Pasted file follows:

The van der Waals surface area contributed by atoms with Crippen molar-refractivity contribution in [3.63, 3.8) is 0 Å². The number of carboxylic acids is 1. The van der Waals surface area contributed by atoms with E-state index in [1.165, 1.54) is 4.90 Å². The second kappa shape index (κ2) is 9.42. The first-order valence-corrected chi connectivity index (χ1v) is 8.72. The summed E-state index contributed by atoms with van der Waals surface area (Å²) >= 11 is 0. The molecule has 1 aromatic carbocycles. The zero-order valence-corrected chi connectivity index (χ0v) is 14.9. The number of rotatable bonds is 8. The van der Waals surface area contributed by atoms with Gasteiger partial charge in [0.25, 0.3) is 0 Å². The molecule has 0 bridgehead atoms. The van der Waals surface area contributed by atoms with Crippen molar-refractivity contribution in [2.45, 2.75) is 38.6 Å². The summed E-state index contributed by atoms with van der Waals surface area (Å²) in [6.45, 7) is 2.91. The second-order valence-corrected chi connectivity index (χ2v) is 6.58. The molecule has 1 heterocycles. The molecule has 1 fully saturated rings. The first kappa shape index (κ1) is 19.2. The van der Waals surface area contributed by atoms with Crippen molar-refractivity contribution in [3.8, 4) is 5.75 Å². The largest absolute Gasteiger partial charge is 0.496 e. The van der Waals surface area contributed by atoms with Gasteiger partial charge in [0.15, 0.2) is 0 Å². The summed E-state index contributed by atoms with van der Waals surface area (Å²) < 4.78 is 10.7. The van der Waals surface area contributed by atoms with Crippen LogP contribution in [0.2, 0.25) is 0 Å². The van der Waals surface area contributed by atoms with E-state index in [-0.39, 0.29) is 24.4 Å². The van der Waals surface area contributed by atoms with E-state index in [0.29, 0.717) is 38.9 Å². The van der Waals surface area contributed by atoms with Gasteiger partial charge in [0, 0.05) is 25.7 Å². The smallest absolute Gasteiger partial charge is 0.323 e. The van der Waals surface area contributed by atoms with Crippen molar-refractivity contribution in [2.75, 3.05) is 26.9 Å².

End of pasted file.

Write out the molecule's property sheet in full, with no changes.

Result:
The van der Waals surface area contributed by atoms with Crippen molar-refractivity contribution in [3.63, 3.8) is 0 Å². The number of carboxylic acids is 1. The van der Waals surface area contributed by atoms with E-state index in [1.165, 1.54) is 4.90 Å². The second kappa shape index (κ2) is 9.42. The first-order valence-corrected chi connectivity index (χ1v) is 8.72. The summed E-state index contributed by atoms with van der Waals surface area (Å²) >= 11 is 0. The molecule has 1 aromatic carbocycles. The zero-order valence-corrected chi connectivity index (χ0v) is 14.9. The number of rotatable bonds is 8. The van der Waals surface area contributed by atoms with Gasteiger partial charge in [0.25, 0.3) is 0 Å². The molecule has 0 bridgehead atoms. The van der Waals surface area contributed by atoms with Crippen molar-refractivity contribution in [2.45, 2.75) is 38.6 Å². The summed E-state index contributed by atoms with van der Waals surface area (Å²) in [6.45, 7) is 2.91. The second-order valence-corrected chi connectivity index (χ2v) is 6.58. The molecule has 1 heterocycles. The molecule has 1 fully saturated rings. The first kappa shape index (κ1) is 19.2. The van der Waals surface area contributed by atoms with Crippen molar-refractivity contribution in [3.8, 4) is 5.75 Å². The largest absolute Gasteiger partial charge is 0.496 e. The van der Waals surface area contributed by atoms with Gasteiger partial charge in [0.15, 0.2) is 0 Å². The summed E-state index contributed by atoms with van der Waals surface area (Å²) < 4.78 is 10.7. The van der Waals surface area contributed by atoms with Crippen LogP contribution in [0.2, 0.25) is 0 Å². The van der Waals surface area contributed by atoms with E-state index in [-0.39, 0.29) is 24.4 Å². The van der Waals surface area contributed by atoms with E-state index in [0.29, 0.717) is 38.9 Å². The van der Waals surface area contributed by atoms with Gasteiger partial charge in [0, 0.05) is 25.7 Å². The smallest absolute Gasteiger partial charge is 0.323 e. The van der Waals surface area contributed by atoms with Crippen molar-refractivity contribution in [2.75, 3.05) is 26.9 Å².